1964 Cardinals book excerpt: Tim McCarver

Editor’s note: This essay is an excerpt from “Drama and Pride in the Gateway City: The 1964 St. Louis Cardinals,” edited by John Harry Stahl and Bill Nowlin, the fourth book in SABR’s “Memorable Teams in Baseball History” series with the University of Nebraska Press (published April 1, 2013). You can order the 1964 Cardinals book from the University of Nebraska Press website or from the SABR Bookstore, powered by Amazon.com. The Memorable Teams in Baseball History series, written by SABR members as part of the Baseball Biography Project, will focus on iconic teams with an unquestionable legacy in baseball history. Each book will collect essays detailing the players, moments and games that define these teams. For a complete list of biographies included in the 1964 Cardinals book, click here.

By Dave Williams

For those who saw Tim McCarver break in with the St. Louis Cardinals more than forty years ago, it is probably a surprise that he is now better known for his broadcasting career than for his days as a catcher. Not that he wasn’t always articulate and glib, and that his finding a home in the broadcast booth is a shock; it’s just that he was a pretty good ball player who was a major contributor on championship teams.

James Timothy McCarver was born October 16, 1941, in Memphis, Tennessee. A police officer’s son, he had three brothers and one sister. Surprisingly, it is his sister Marilyn that he gave much of the credit to for his early development. She turned him into a left-handed hitter and worked with young Tim on his fielding. By the time he graduated from Christian Brothers High School in 1959, he was a three-sport athlete, shining in football and baseball. He was all-state in both sports as well as captain of both squads. His football team was a powerhouse that won twenty straight games. Tim was a standout at linebacker and was recruited by both Tennessee and Notre Dame. He played American Legion ball for Tony Gagliano, uncle of Phil Gagliano, who also later played with Tim in St. Louis.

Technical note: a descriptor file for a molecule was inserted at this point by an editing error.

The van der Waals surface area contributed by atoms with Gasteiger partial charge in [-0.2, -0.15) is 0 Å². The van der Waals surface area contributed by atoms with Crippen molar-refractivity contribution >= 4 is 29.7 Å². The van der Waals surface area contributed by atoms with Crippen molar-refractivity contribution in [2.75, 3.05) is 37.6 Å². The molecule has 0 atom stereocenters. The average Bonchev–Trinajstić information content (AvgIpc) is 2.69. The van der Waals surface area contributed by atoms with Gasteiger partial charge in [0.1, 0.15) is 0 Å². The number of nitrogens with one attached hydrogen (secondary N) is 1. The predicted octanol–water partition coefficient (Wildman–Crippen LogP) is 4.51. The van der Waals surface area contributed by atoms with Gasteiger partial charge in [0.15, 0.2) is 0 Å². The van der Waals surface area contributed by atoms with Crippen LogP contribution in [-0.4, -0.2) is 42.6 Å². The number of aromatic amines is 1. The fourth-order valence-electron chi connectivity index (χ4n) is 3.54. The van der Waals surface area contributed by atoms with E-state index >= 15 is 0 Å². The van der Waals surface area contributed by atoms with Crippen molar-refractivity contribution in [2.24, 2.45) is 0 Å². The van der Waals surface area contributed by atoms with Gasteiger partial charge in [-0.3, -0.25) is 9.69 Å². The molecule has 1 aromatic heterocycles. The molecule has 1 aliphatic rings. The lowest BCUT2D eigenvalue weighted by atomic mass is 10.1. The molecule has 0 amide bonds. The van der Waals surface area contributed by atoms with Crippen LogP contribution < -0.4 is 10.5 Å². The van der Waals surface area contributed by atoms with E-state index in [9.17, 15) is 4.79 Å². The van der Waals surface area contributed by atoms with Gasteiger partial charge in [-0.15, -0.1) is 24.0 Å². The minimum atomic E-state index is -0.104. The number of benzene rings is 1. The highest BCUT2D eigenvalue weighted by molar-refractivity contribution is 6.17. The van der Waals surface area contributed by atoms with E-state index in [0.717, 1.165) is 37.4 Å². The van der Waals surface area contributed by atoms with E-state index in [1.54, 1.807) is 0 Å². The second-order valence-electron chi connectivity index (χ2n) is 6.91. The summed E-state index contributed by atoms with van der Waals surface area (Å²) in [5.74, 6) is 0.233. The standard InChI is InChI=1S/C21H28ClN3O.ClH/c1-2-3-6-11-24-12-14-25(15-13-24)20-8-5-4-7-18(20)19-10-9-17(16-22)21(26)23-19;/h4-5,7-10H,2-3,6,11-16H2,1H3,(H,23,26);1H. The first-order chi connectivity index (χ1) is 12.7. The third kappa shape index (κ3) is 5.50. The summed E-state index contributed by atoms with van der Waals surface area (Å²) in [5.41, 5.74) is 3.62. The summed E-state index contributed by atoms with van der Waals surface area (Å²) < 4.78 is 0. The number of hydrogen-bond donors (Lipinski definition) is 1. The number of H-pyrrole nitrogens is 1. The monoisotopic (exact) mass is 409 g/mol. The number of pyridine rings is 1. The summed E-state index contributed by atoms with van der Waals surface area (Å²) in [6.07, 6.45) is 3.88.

McCarver was signed by Cardinals scout Buddy Lewis for $75,000. The New York Yankees were also interested in him. His first assignment was at Keokuk of the Midwest League, where Brent Musburger served as home plate umpire in Tim’s first professional game. One can only imagine the in-game chatter between those two future broadcast legends. He hit .360 in 275 at bats and then was promoted to Rochester of the International League, where he hit .357 in 70 at bats. This earned Tim a late-season promotion to the Majors and his first look at big-league pitching: he had 4 hits in 24 at bats (.167).

In 1960 McCarver had a big year at Memphis of the Southern Association. He batted .347 — good for second in the league. This earned him another late-season call-up to the big leagues. He appeared in ten games for the Cards and batted .200 with 2 hits in 10 at bats. The year 1961 would not be so kind, however. He stumbled to a .229 average while playing for San Juan/Charleston of the International League. Another promotion to the Cards saw him get his first significant playing time in the Majors. Tim appeared in twenty games and had 67 at bats. The results weren’t overwhelming, as he batted just .239, but he did hit his first home run on July 13, a solo shot to right field off Tony Cloninger of the Braves.